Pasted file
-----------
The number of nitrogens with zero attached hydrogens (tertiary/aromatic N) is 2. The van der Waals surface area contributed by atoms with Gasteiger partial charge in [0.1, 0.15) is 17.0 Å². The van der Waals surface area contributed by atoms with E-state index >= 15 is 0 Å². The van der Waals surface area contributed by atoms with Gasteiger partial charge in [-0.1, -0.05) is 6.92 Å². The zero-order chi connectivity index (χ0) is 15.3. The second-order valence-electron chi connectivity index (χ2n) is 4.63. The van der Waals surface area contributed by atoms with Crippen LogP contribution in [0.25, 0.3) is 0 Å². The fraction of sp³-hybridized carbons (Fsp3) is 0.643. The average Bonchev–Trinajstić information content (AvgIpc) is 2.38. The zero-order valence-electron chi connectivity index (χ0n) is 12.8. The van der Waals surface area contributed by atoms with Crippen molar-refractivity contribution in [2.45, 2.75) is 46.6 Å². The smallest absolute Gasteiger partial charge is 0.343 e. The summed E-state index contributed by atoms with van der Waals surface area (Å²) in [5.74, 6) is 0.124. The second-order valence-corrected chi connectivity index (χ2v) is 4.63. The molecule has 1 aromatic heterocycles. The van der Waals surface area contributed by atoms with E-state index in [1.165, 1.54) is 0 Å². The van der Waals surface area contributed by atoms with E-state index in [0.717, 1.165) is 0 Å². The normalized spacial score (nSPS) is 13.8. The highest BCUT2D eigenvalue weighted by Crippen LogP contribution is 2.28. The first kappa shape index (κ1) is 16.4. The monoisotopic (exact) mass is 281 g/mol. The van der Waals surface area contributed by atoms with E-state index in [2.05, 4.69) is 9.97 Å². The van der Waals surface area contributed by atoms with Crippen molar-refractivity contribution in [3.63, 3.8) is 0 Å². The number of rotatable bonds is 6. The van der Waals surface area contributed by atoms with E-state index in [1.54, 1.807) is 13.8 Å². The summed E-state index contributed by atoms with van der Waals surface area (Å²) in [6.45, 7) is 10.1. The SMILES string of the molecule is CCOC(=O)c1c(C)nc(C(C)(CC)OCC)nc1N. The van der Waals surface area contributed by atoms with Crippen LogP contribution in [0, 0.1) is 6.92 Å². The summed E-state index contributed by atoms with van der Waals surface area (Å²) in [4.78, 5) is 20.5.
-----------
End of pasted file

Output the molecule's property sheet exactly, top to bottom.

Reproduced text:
The number of nitrogens with zero attached hydrogens (tertiary/aromatic N) is 2. The van der Waals surface area contributed by atoms with Gasteiger partial charge in [0.1, 0.15) is 17.0 Å². The van der Waals surface area contributed by atoms with E-state index >= 15 is 0 Å². The van der Waals surface area contributed by atoms with Gasteiger partial charge in [-0.1, -0.05) is 6.92 Å². The zero-order chi connectivity index (χ0) is 15.3. The second-order valence-electron chi connectivity index (χ2n) is 4.63. The van der Waals surface area contributed by atoms with Crippen LogP contribution in [0.25, 0.3) is 0 Å². The fraction of sp³-hybridized carbons (Fsp3) is 0.643. The average Bonchev–Trinajstić information content (AvgIpc) is 2.38. The zero-order valence-electron chi connectivity index (χ0n) is 12.8. The van der Waals surface area contributed by atoms with Crippen molar-refractivity contribution in [2.45, 2.75) is 46.6 Å². The smallest absolute Gasteiger partial charge is 0.343 e. The summed E-state index contributed by atoms with van der Waals surface area (Å²) in [5.74, 6) is 0.124. The second-order valence-corrected chi connectivity index (χ2v) is 4.63. The molecule has 1 aromatic heterocycles. The van der Waals surface area contributed by atoms with E-state index in [1.165, 1.54) is 0 Å². The van der Waals surface area contributed by atoms with E-state index in [0.717, 1.165) is 0 Å². The normalized spacial score (nSPS) is 13.8. The highest BCUT2D eigenvalue weighted by Crippen LogP contribution is 2.28. The first kappa shape index (κ1) is 16.4. The monoisotopic (exact) mass is 281 g/mol. The van der Waals surface area contributed by atoms with E-state index in [2.05, 4.69) is 9.97 Å². The van der Waals surface area contributed by atoms with Crippen molar-refractivity contribution in [3.63, 3.8) is 0 Å². The number of rotatable bonds is 6. The van der Waals surface area contributed by atoms with E-state index in [1.54, 1.807) is 13.8 Å². The summed E-state index contributed by atoms with van der Waals surface area (Å²) in [6.45, 7) is 10.1. The SMILES string of the molecule is CCOC(=O)c1c(C)nc(C(C)(CC)OCC)nc1N. The van der Waals surface area contributed by atoms with Crippen LogP contribution in [0, 0.1) is 6.92 Å². The summed E-state index contributed by atoms with van der Waals surface area (Å²) in [4.78, 5) is 20.5.